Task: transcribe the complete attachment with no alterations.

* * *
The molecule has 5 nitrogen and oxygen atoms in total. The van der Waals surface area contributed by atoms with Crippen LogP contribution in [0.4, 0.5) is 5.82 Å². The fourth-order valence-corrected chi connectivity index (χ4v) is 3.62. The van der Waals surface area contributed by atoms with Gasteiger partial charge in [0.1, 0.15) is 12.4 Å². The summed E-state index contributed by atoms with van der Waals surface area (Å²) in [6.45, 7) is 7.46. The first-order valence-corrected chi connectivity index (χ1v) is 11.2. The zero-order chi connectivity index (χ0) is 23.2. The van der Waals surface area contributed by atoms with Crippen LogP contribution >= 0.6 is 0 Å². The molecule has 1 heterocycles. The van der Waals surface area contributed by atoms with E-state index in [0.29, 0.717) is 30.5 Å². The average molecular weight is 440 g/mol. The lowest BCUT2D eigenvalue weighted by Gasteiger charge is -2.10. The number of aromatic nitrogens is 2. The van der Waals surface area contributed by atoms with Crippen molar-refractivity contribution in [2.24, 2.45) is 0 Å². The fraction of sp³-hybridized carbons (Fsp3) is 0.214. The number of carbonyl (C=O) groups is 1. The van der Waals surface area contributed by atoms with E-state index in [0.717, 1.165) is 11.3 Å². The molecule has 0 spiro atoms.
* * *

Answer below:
The molecule has 5 nitrogen and oxygen atoms in total. The van der Waals surface area contributed by atoms with Crippen LogP contribution in [0.4, 0.5) is 5.82 Å². The fourth-order valence-corrected chi connectivity index (χ4v) is 3.62. The van der Waals surface area contributed by atoms with Gasteiger partial charge in [0.1, 0.15) is 12.4 Å². The summed E-state index contributed by atoms with van der Waals surface area (Å²) in [6.45, 7) is 7.46. The first-order valence-corrected chi connectivity index (χ1v) is 11.2. The zero-order chi connectivity index (χ0) is 23.2. The van der Waals surface area contributed by atoms with Crippen LogP contribution >= 0.6 is 0 Å². The molecule has 1 heterocycles. The van der Waals surface area contributed by atoms with E-state index in [0.29, 0.717) is 30.5 Å². The average molecular weight is 440 g/mol. The lowest BCUT2D eigenvalue weighted by Gasteiger charge is -2.10. The number of aromatic nitrogens is 2. The van der Waals surface area contributed by atoms with Crippen molar-refractivity contribution in [2.24, 2.45) is 0 Å². The fraction of sp³-hybridized carbons (Fsp3) is 0.214. The number of carbonyl (C=O) groups is 1. The van der Waals surface area contributed by atoms with E-state index in [0.717, 1.165) is 11.3 Å². The molecule has 0 spiro atoms.